“[Former Minuteman missile launch officer Bob] Salas' account states that my father [Captain Eric Carlson] and First Lieutenant Walt Figel, the Echo-Flight Missile Combat Crew, were below ground in the E-Flight Launch Control Center (LCC) or capsule during the incident, and that during the early morning hours, more than one report came in from security patrols and maintenance crews that UFOs were in the area. A UFO was supposedly reported directly above one of the E-Flight launch facilities. These sightings supposedly occurred at the same time the missiles went into "off-alert" status. In other words, the UFOs were supposedly the cause of the entire flight of ten ICBMs going offline. All of their missiles reported a "No-Go" condition – i.e., they became inoperable, apparently due to a Guidance and Control (G&C) System fault. Although declassified documents support the assertion that there was a missile line failure throughout the E-Flight complex, no documentation supports the story told here of UFOs having anything whatsoever to do with the failure. True believers see this as ‘proof’ that the government is hiding the actual facts of the March 16, 1967 incident. It’s apparently far more reasonable to believe that the government is lying about UFOs, than to believe that Jim Klotz and Robert Salas – who actually made some money off of this smelly butt – might have lied about UFOs being involved in a national security incident 30 years earlier...”

“I can assure you that absolutely nothing out of the ordinary happened that Thursday morning, March 16, 1967 in the E-Flight Launch Control Center. There was a computer malfunction, but given the quality of computers used in 1967 -– even state of the art computers -- this was hardly a rare occurrence. There was an investigation, but this was standard operating procedure, and again was nothing new. Everything else is totally false, from the UFOs on down…Security Alert Teams were often dispatched from Echo in those days, because they provided tier one security for the missiles. There were, however, no UFOs seen by anybody concerned, and had Figel received such a report from one of the mobile security crews and not informed the strike teams – or my father, who was in charge during the watch – as all the above article asserts, he would have been arrested. That didn't happen, however, and my father, being the watch Captain, is absolutely certain that no such report was ever made. Searches were made, but no record or log entry was ever uncovered This wasn’t due to a conspiracy. Nothing was found because nothing was there.”

Now, Robert Hastings responds:

Below are pertinent excerpts from my taped telephone conversation on 10/20/08 with Col. Walter Figel (USAF Ret.). Figel was Eric Carlson’s deputy missile commander at Echo Flight on March 16, 1967:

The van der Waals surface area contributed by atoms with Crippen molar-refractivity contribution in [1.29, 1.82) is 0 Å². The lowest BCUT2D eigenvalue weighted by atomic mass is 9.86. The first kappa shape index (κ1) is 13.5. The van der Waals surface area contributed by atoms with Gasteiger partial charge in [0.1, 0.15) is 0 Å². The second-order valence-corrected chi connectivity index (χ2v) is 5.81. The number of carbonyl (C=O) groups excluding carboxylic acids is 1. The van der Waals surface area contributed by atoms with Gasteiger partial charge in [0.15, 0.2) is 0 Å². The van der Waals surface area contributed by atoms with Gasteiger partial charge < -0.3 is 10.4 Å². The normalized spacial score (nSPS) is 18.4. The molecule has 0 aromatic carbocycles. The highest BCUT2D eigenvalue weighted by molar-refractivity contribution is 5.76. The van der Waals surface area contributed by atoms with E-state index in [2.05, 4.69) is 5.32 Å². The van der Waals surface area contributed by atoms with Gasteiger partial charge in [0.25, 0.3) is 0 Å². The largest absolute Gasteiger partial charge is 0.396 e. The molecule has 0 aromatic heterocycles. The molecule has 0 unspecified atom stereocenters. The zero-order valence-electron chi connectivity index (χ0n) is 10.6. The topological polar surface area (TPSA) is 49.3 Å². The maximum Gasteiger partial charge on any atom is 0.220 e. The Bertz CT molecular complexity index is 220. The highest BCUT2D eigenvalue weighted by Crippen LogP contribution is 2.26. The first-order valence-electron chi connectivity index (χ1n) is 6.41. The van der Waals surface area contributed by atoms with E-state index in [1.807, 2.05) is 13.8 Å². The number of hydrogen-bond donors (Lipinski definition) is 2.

WF: [At the time of the Echo Flight shutdown] what was unusual was that several of the missiles were open...for some routine maintenance. I don’t remember why. But, uh, at least two of them were running on diesel power so they were not connected to the power grid. I don’t remember if it was three open or four open [but] it was just routine maintenance. Nothing had happened [to the missiles]. It was just the time of the year for routine maintenance. Um, and the day before, there were maintenance teams out there. They had stayed overnight—

RH: Do you know how many maintenance teams were out overnight?

WF: You know, I think it was four. It was the two sites that had diesels running and two others. And when maintenance stays overnight they...stay in a camper...When you have maintenance on the site and they’re going to stay overnight, you have a security team on the site.

RH: Right.

(Break. Figel goes into detail about security procedures.)

WF: [When] the missiles dropped off alert, I started calling the maintenance people out there on the radio to talk to them. I had the security guard authenticate so I know I’m talking to a security guard and, you know, [I asked] “What’s going on? Is maintenance trying to get into the silo?” [The guard said,] “No, they’re still in the camper.” [So, I said,] “Get ‘em up, I want to talk to them.” Then I tried to tell them what I had was a Channel 9 No-Go.

RH: Uh huh.

WF: Uh, we did that with the sites that were there, that [had maintenance teams and their guards on site] and I sent Strike Teams to two other sites. There’s no sense sending them where I [already] have a guard and a gun and an authenticate.

RH: Right.

WF: Uh—

RH: So far in this narrative, you haven’t mentioned UFOs.

WF: [Laughs] That’s correct. Um, somewhere along the way, um, one of the maintenance people—cause he didn’t know what was going on any place else either, they have no capability of talking to each other [at different launch sites], in other words, they can talk to the [launch] capsule but they can’t talk to each other—

RH: Right